I spend a lot of my day answering email. I have to track all of my hours for my company and it turns out, in September, I spent 17 hours on email. That’s a part-time job.
My latest big project was as communications coordinator for TEDxDelft and the group of people I was working with were mostly very active social media users. Of course plenty of emails flew back and forth but, for the first time working on a collaborative project, I got a lot of DMs on Twitter rather than email.
I’ve often used Twitter in lieu of email, especially when contacting a company with a short question. I make reservations via Twitter and ask about closing hours. Though occasionally queries which require a fast response necessitate a phone call, more and more companies are staffing their Twitter account much the way they staff their phones. I also find Twitter useful personally, particularly when sharing a quip or a link to a friend or if I want to send the same short message to several friends.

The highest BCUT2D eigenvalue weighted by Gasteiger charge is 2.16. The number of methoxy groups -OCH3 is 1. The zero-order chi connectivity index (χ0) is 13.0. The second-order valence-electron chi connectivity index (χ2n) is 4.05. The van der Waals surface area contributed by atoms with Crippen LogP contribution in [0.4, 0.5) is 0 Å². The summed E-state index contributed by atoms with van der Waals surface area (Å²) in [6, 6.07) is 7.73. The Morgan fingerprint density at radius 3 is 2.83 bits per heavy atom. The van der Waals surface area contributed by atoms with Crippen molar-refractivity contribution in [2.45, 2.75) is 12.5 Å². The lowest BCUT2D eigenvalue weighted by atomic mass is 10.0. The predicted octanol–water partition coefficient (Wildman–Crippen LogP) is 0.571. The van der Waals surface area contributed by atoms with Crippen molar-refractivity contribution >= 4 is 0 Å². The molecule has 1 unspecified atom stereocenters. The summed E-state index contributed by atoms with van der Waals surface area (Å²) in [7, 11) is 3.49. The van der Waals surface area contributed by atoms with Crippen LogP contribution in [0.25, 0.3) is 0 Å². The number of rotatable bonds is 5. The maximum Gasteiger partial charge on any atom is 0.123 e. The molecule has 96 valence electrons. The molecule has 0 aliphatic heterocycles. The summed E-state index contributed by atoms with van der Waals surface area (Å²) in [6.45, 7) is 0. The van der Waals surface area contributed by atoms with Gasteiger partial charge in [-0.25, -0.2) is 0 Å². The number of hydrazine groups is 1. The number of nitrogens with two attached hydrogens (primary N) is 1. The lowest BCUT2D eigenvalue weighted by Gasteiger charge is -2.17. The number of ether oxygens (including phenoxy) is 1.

I found Twitter to be much more useful during the project planning than email. The character limitations forces you to get to the point. While that also means it’s not a great medium for discussions that require longer responses, I find most emails don’t. My emails tend to be limited to 2-3 sentences, which could be shortened even further if I tried. Because I have unlimited (or nearly unlimited space, I use it. But when my space is limited, I make things fit.
Further, I find it faster. Because we get so much email, it’s easy to ignore messages. But I don’t get that many DMs on Twitter so I tend to respond faster. Knowing that the message will be short (often a yes or no, I find it much easier to reply immediately.
I’m finding myself using Twitter more and more to communicate, both professionally and personally and hopefully get some of those 17 hours back.